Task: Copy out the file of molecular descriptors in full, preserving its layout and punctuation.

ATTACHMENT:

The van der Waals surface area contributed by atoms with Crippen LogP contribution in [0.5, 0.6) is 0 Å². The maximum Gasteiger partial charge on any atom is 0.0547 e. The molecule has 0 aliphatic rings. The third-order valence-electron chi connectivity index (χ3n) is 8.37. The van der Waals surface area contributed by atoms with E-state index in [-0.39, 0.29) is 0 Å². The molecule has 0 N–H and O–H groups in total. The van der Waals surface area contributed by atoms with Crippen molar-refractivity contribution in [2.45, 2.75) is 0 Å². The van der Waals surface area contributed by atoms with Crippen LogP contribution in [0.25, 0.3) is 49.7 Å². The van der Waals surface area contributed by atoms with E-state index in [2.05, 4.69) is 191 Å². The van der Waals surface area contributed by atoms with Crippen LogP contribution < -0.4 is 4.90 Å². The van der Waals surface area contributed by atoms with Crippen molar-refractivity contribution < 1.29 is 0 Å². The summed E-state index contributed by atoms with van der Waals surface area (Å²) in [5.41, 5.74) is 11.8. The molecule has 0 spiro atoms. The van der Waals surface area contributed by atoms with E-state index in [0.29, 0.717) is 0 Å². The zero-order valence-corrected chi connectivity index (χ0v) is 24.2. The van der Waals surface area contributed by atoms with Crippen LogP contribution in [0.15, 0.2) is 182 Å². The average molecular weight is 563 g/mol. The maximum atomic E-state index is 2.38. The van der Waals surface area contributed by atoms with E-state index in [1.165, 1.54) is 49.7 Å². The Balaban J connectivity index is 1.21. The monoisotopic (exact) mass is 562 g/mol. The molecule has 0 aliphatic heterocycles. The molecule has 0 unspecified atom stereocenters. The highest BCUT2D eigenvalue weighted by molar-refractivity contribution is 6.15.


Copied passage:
The van der Waals surface area contributed by atoms with Crippen LogP contribution in [0.5, 0.6) is 0 Å². The maximum Gasteiger partial charge on any atom is 0.0547 e. The molecule has 0 aliphatic rings. The third-order valence-electron chi connectivity index (χ3n) is 8.37. The van der Waals surface area contributed by atoms with E-state index in [-0.39, 0.29) is 0 Å². The molecule has 0 N–H and O–H groups in total. The van der Waals surface area contributed by atoms with Crippen molar-refractivity contribution in [2.45, 2.75) is 0 Å². The van der Waals surface area contributed by atoms with Crippen LogP contribution in [0.25, 0.3) is 49.7 Å². The van der Waals surface area contributed by atoms with E-state index in [2.05, 4.69) is 191 Å². The van der Waals surface area contributed by atoms with Crippen LogP contribution < -0.4 is 4.90 Å². The van der Waals surface area contributed by atoms with Crippen molar-refractivity contribution < 1.29 is 0 Å². The summed E-state index contributed by atoms with van der Waals surface area (Å²) in [5.41, 5.74) is 11.8. The molecule has 0 spiro atoms. The van der Waals surface area contributed by atoms with E-state index in [0.29, 0.717) is 0 Å². The zero-order valence-corrected chi connectivity index (χ0v) is 24.2. The van der Waals surface area contributed by atoms with Crippen LogP contribution in [0.15, 0.2) is 182 Å². The average molecular weight is 563 g/mol. The maximum atomic E-state index is 2.38. The van der Waals surface area contributed by atoms with E-state index in [1.165, 1.54) is 49.7 Å². The Balaban J connectivity index is 1.21. The monoisotopic (exact) mass is 562 g/mol. The molecule has 0 aliphatic heterocycles. The molecule has 0 unspecified atom stereocenters. The highest BCUT2D eigenvalue weighted by molar-refractivity contribution is 6.15.